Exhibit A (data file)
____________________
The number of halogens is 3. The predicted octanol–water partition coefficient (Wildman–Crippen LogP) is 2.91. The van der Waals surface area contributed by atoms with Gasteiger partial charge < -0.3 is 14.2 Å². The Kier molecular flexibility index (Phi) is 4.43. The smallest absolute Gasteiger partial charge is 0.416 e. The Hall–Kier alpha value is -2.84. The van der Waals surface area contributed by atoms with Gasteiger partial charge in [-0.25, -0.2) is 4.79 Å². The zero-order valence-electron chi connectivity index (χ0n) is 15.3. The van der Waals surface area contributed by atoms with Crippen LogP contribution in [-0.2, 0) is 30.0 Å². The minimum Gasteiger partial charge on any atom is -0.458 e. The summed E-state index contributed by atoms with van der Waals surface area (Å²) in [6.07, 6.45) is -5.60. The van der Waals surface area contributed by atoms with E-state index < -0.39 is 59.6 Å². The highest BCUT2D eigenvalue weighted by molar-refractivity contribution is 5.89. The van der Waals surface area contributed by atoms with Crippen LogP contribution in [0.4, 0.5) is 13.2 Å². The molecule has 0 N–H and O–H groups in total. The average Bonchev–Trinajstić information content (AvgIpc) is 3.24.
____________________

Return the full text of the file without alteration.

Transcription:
The number of halogens is 3. The predicted octanol–water partition coefficient (Wildman–Crippen LogP) is 2.91. The van der Waals surface area contributed by atoms with Gasteiger partial charge < -0.3 is 14.2 Å². The Kier molecular flexibility index (Phi) is 4.43. The smallest absolute Gasteiger partial charge is 0.416 e. The Hall–Kier alpha value is -2.84. The van der Waals surface area contributed by atoms with Gasteiger partial charge in [-0.25, -0.2) is 4.79 Å². The zero-order valence-electron chi connectivity index (χ0n) is 15.3. The van der Waals surface area contributed by atoms with Crippen LogP contribution in [-0.2, 0) is 30.0 Å². The minimum Gasteiger partial charge on any atom is -0.458 e. The summed E-state index contributed by atoms with van der Waals surface area (Å²) in [6.07, 6.45) is -5.60. The van der Waals surface area contributed by atoms with E-state index < -0.39 is 59.6 Å². The highest BCUT2D eigenvalue weighted by molar-refractivity contribution is 5.89. The van der Waals surface area contributed by atoms with Crippen LogP contribution in [0.4, 0.5) is 13.2 Å². The molecule has 0 N–H and O–H groups in total. The average Bonchev–Trinajstić information content (AvgIpc) is 3.24.